Wyoming offers great hunting opportunity for nonresident bow hunters and aside from Colorado, consistently leads all western states in total P&Y entries.  This is due in large part to its vast pronghorn population as around half of its annual entries are speed goats.  As strong as Wyoming is in total number of P&Y animals, trophy hunters beware; it ranks last in trophy quality.  Over the last few years, only 9% of P&Y entries reach trophy class minimums. This number has been steadily climbing though, and has doubled over the last few years.  That being said, if you want a quality hunt with a good chance at a P&Y animal it is one of the best states in the Rockies to be building points in!

In Wyoming archery hunters must apply for any weapons hunts (aside for elk) and then hunt the archery dates.  Most states offer archery only hunt choices.  This greatly improves draw odds by not having to compete for the same permits that the masses of rifle hunters are applying for as well.  Fortunately Wyoming awards nonresidents a high tag allocation to help offset these odds.  This is especially true of its trophy species.  Wyoming offers 20% of its moose and bison licenses and 25% of its sheep and goat licenses to nonresidents, doubling trophy species quota ratios in any other Rocky Mountain State.

Keep in mind that success rates listed in the unit tables are deceivingly low as they include archery harvest on all license holders.  Most hunters do not attempt to fill their license with a bow.  Another item worth pointing out is that final quotas or hunt dates aren’t approved by the state until after the application deadline for all species except for deer and pronghorn.  On rare occasions this can result in a hunt that you applied for being eliminated for the upcoming season, leaving you out of the draw for that species and out the $15 application fee.  Not an ideal way of doing things but there is talk that this may change in the near future.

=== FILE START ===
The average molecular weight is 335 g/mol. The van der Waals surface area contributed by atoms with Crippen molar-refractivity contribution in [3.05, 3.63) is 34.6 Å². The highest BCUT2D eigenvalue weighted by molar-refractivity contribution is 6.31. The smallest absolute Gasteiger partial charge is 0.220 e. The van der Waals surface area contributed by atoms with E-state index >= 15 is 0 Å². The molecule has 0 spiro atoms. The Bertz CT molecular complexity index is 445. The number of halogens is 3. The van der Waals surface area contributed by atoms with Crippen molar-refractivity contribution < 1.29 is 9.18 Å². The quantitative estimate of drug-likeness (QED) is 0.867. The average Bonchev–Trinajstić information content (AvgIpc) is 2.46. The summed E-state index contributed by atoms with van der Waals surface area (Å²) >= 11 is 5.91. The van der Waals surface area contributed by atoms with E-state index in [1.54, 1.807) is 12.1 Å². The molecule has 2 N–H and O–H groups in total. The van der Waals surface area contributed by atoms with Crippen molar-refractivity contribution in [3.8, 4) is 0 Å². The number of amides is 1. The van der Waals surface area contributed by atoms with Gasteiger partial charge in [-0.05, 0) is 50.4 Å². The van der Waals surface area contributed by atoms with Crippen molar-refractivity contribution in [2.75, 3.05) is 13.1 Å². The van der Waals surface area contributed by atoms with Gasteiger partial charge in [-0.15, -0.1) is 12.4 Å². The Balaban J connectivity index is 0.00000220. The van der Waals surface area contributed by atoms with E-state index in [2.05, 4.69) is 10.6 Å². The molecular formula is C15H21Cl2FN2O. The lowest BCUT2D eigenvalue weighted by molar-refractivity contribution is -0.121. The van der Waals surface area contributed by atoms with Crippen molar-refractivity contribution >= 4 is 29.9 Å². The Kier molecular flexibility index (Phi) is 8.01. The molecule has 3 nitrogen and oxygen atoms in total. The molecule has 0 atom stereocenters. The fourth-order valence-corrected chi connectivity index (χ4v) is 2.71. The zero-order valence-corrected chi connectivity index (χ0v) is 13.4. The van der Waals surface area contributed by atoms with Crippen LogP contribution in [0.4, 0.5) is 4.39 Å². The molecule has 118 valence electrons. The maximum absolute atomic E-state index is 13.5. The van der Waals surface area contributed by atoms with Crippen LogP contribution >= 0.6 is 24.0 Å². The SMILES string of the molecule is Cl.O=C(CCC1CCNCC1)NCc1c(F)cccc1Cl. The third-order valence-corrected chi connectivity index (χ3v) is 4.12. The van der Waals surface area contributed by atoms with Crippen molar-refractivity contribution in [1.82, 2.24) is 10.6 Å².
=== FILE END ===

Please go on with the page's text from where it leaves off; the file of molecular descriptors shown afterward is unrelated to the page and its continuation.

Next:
Also of note is that a permit and bonus point fee increase went into effect in 2018.  As Wyoming Game and Fish Department describes it; “A significant change is an increase in many license fees, application fees and preference point fees. The Wyoming Legislature approved increases to maintain funding for Wyoming’s fish and wildlife at current levels. The new money is needed due to cuts in other sources of revenue.”  This has pushed the cost for nonresidents to build points for all species in Wyoming from $295 to $424 this year, making it the second most expensive state in the Rockies to be building points in behind only Montana. Furthermore, the cost of an archery license, which is required to hunt during special archery seasons increased from $30 to $72 in 2018.  It will be interesting to see how this affects draw odds going forward as it’s likely to cut back on a few nonresident applicants.

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